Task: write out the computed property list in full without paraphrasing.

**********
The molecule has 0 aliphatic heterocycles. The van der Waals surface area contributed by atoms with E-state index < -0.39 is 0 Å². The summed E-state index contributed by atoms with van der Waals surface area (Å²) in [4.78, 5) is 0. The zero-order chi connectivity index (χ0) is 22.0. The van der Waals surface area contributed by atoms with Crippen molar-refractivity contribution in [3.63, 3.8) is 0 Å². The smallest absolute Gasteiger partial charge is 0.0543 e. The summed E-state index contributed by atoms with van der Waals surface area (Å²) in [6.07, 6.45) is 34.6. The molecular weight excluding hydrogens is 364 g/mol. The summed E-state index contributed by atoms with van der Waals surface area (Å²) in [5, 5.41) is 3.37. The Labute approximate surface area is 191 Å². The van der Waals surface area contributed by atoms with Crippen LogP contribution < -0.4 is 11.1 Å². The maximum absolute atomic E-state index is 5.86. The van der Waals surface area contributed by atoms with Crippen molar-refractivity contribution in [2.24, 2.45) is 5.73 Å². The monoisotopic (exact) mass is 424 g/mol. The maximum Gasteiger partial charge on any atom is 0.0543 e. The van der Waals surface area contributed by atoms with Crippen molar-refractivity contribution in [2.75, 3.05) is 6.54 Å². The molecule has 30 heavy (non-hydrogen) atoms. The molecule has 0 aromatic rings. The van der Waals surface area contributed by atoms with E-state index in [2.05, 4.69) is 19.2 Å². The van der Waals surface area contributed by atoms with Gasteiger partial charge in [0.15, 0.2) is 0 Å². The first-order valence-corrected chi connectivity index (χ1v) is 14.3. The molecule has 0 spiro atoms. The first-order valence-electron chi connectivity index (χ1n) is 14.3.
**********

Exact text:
The molecule has 0 aliphatic heterocycles. The van der Waals surface area contributed by atoms with E-state index < -0.39 is 0 Å². The summed E-state index contributed by atoms with van der Waals surface area (Å²) in [4.78, 5) is 0. The zero-order chi connectivity index (χ0) is 22.0. The van der Waals surface area contributed by atoms with Crippen molar-refractivity contribution in [3.63, 3.8) is 0 Å². The smallest absolute Gasteiger partial charge is 0.0543 e. The summed E-state index contributed by atoms with van der Waals surface area (Å²) in [6.07, 6.45) is 34.6. The molecular weight excluding hydrogens is 364 g/mol. The summed E-state index contributed by atoms with van der Waals surface area (Å²) in [5, 5.41) is 3.37. The Labute approximate surface area is 191 Å². The van der Waals surface area contributed by atoms with Crippen LogP contribution < -0.4 is 11.1 Å². The maximum absolute atomic E-state index is 5.86. The van der Waals surface area contributed by atoms with Crippen molar-refractivity contribution in [2.24, 2.45) is 5.73 Å². The monoisotopic (exact) mass is 424 g/mol. The maximum Gasteiger partial charge on any atom is 0.0543 e. The van der Waals surface area contributed by atoms with Crippen molar-refractivity contribution in [2.75, 3.05) is 6.54 Å². The molecule has 30 heavy (non-hydrogen) atoms. The molecule has 0 aromatic rings. The van der Waals surface area contributed by atoms with E-state index in [2.05, 4.69) is 19.2 Å². The van der Waals surface area contributed by atoms with Gasteiger partial charge in [0.15, 0.2) is 0 Å². The first-order valence-corrected chi connectivity index (χ1v) is 14.3. The molecule has 0 spiro atoms. The first-order valence-electron chi connectivity index (χ1n) is 14.3.